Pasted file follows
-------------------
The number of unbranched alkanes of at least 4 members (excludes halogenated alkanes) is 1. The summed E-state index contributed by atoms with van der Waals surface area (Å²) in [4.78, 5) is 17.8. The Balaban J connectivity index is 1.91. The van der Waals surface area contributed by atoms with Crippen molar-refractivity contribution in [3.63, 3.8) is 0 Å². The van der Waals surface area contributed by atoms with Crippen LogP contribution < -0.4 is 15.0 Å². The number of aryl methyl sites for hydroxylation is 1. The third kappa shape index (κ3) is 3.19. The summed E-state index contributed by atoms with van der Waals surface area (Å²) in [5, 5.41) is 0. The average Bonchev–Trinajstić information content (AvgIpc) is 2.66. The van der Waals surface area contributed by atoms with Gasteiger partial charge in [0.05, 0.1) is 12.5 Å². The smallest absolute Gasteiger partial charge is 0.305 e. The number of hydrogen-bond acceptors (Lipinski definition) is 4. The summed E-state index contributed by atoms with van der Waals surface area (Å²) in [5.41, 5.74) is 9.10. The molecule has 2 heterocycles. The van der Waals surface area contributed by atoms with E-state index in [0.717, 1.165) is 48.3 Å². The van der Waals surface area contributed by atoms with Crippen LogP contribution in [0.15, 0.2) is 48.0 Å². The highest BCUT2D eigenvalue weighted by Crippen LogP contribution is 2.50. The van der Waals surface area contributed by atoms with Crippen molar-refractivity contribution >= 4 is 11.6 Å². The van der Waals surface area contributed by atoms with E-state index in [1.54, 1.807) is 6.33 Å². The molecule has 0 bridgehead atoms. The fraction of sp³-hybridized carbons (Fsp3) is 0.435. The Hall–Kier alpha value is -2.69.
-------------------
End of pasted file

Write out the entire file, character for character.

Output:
The number of unbranched alkanes of at least 4 members (excludes halogenated alkanes) is 1. The summed E-state index contributed by atoms with van der Waals surface area (Å²) in [4.78, 5) is 17.8. The Balaban J connectivity index is 1.91. The van der Waals surface area contributed by atoms with Crippen molar-refractivity contribution in [3.63, 3.8) is 0 Å². The van der Waals surface area contributed by atoms with Crippen LogP contribution < -0.4 is 15.0 Å². The number of aryl methyl sites for hydroxylation is 1. The third kappa shape index (κ3) is 3.19. The summed E-state index contributed by atoms with van der Waals surface area (Å²) in [5, 5.41) is 0. The average Bonchev–Trinajstić information content (AvgIpc) is 2.66. The van der Waals surface area contributed by atoms with Gasteiger partial charge in [0.05, 0.1) is 12.5 Å². The smallest absolute Gasteiger partial charge is 0.305 e. The number of hydrogen-bond acceptors (Lipinski definition) is 4. The summed E-state index contributed by atoms with van der Waals surface area (Å²) in [5.41, 5.74) is 9.10. The molecule has 2 heterocycles. The van der Waals surface area contributed by atoms with E-state index in [0.717, 1.165) is 48.3 Å². The van der Waals surface area contributed by atoms with Crippen LogP contribution in [0.15, 0.2) is 48.0 Å². The highest BCUT2D eigenvalue weighted by Crippen LogP contribution is 2.50. The van der Waals surface area contributed by atoms with Crippen molar-refractivity contribution >= 4 is 11.6 Å². The van der Waals surface area contributed by atoms with E-state index in [1.54, 1.807) is 6.33 Å². The molecule has 0 bridgehead atoms. The fraction of sp³-hybridized carbons (Fsp3) is 0.435. The Hall–Kier alpha value is -2.69.